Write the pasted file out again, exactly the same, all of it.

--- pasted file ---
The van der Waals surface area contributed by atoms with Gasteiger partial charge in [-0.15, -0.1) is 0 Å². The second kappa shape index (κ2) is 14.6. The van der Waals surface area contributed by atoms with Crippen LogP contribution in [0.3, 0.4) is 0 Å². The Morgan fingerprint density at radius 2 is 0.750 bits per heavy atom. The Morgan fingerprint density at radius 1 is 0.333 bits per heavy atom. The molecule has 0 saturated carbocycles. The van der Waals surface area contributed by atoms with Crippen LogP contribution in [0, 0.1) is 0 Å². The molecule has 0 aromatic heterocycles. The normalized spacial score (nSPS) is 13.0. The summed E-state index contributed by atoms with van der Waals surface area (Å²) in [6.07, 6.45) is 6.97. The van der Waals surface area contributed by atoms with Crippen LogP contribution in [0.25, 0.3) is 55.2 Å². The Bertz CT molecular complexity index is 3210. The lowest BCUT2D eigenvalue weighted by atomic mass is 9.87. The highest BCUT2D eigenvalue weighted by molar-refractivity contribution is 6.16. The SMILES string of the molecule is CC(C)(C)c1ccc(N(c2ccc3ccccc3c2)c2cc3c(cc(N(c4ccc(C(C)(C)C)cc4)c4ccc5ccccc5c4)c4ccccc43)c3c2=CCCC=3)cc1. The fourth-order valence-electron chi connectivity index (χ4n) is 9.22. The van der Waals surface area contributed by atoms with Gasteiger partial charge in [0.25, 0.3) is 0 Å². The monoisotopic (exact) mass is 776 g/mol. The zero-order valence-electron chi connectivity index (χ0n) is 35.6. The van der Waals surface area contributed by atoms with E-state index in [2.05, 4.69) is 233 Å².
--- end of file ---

The van der Waals surface area contributed by atoms with Gasteiger partial charge in [-0.15, -0.1) is 0 Å². The second kappa shape index (κ2) is 14.6. The van der Waals surface area contributed by atoms with Crippen LogP contribution in [0.3, 0.4) is 0 Å². The Morgan fingerprint density at radius 2 is 0.750 bits per heavy atom. The Morgan fingerprint density at radius 1 is 0.333 bits per heavy atom. The molecule has 0 saturated carbocycles. The van der Waals surface area contributed by atoms with Crippen LogP contribution in [0, 0.1) is 0 Å². The molecule has 0 aromatic heterocycles. The normalized spacial score (nSPS) is 13.0. The summed E-state index contributed by atoms with van der Waals surface area (Å²) in [6.07, 6.45) is 6.97. The van der Waals surface area contributed by atoms with Crippen LogP contribution in [0.25, 0.3) is 55.2 Å². The Bertz CT molecular complexity index is 3210. The lowest BCUT2D eigenvalue weighted by atomic mass is 9.87. The highest BCUT2D eigenvalue weighted by molar-refractivity contribution is 6.16. The SMILES string of the molecule is CC(C)(C)c1ccc(N(c2ccc3ccccc3c2)c2cc3c(cc(N(c4ccc(C(C)(C)C)cc4)c4ccc5ccccc5c4)c4ccccc43)c3c2=CCCC=3)cc1. The fourth-order valence-electron chi connectivity index (χ4n) is 9.22. The van der Waals surface area contributed by atoms with Gasteiger partial charge in [0.25, 0.3) is 0 Å². The monoisotopic (exact) mass is 776 g/mol. The zero-order valence-electron chi connectivity index (χ0n) is 35.6. The van der Waals surface area contributed by atoms with E-state index in [2.05, 4.69) is 233 Å².